Toshiba, which recently sold its consumer electronics division to Chinese appliance maker Midea, has said it will continue to honor warranties and offer repair services.A San Francisco-bound JetBlue flight departing from New York City was forced to make an emergency landing in Michigan Tuesday night after a laptop battery caught on fire, authorities said.Flight 915 from John F. Kennedy Airport was diverted "due to a lithium battery fire from a passenger's laptop," the Federal Aviation Administration said in a statement to Fox News.The flight landed at Gerald Ford International Airport in Grand Rapids, Mich., about 8 p.m. local time. JetBlue does not usually operate flights out of Ford but no injuries were reported and the aircraft was not damaged, according to the FAA.


We all know that feeling. You're walking along the street, answering a text message, when someone bumps you, and your phone goes flying onto the concrete. Will your phone hold up, or will it crack under the pressure?At Tom's Guide, we test phones to see which is the fastest, which has the best display, which has the best cameraand which has the longest battery life. But we've never tested to see which phone is the toughest. Until now.To help you avoid finding out the horrifying truth when your phone goes clattering to the ground, we tested all of the major smartphones by dropping them over the course of four rounds from 4 feet and 6 feet onto wood and concrete — and even into a toilet — to see which handset is the toughest.Good news: Chances are, your phone will survive a 6-foot fall onto wood and, if it's lucky enough to land on its edge, withstand drops onto concrete with minimal damage. Bad news: If you don't have a screen protector, there's a really good chance something's going to break.


So, what's the toughest (nonrugged) phone out there? The $500 Motorola Moto Z2 Force. While the result wasn't completely unexpected — after all, the phone has a ShatterShield display, which the company guarantees against cracks — the Moto Z2 Force survived drops from 6 feet onto concrete, with barely a scratch.Apple's least-expensive phone didn't prove very tough at all. In fact, the $399 iPhone SE was rendered unusable before all of the others. However, this was not a big surprise, as the newer iPhone 8 and iPhone X are made with much stronger glass than the iPhone SE's from 2016.Four other phones — the $999 Apple iPhone X, the $810 LG V30, the $720 Samsung Galaxy S9 and the $329 LG X Venture — made it through to, and survived, our toilet test. But even before this point, their screens were far more damaged than the Z2 Force's. Read on to see how your phone fared.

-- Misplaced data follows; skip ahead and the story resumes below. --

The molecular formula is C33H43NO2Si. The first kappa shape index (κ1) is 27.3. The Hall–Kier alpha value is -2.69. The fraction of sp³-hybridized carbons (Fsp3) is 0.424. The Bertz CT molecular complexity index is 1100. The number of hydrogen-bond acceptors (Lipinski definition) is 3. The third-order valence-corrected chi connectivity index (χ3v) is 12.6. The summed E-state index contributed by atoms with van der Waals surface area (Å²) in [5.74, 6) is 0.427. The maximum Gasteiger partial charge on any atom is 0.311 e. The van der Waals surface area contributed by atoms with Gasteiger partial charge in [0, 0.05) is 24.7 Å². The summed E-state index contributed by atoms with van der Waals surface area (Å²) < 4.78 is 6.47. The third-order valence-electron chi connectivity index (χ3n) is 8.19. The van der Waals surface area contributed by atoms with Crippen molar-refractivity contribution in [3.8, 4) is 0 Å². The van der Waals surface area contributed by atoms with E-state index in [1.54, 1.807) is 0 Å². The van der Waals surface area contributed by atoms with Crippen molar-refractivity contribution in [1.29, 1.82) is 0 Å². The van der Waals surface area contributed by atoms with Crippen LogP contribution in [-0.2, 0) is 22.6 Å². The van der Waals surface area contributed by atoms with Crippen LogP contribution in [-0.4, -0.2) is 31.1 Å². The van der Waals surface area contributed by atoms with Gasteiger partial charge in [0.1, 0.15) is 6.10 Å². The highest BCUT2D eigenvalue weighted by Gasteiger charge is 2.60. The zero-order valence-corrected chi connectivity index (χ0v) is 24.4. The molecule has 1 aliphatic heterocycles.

We also purchased a second batch of these phones, and dropped them from 100 feet using a DJI Mavic Pro drone onto a plywood target set up on an asphalt parking lot. Surprisingly, some of the phones survived intact. To see which phones made it, which ones didn’t, and why this might have happened, check out this story on our sister site, LiveScience.To measure each phone's toughness, we dropped it from both and 6 feet onto wood and concrete. After each test, we recorded the damage to the phone. If a phone was rendered unusable — the screen totally shattered, for instance — then we stopped dropping it. We have much more detail on how we tested here.


For the first round, we dropped each phone, face-first, onto wood from 4 and 6 feet.The second round involved dropping the phone from a height of 4 feet onto a concrete pad. For this test, we dropped the phone first on its edge, and then on its face.For the third round, we also dropped the phone onto concrete, but this time, it was from a height of 6 feet. Here, too, we dropped it first on its edge, and finally onto its face.The final round for the surviving phones was to drop them from 4 feet into a water-filled toilet. Unused, of course.Each drop was worth a maximum of 5 points; if a phone made it through all of the rounds unscathed, it would earn 35 points. The more severe the damage per drop was, the more points were deducted. If a phone was rendered unusable after a given drop, it would earn no points, and would not undergo any subsequent test. In total, there were seven tests: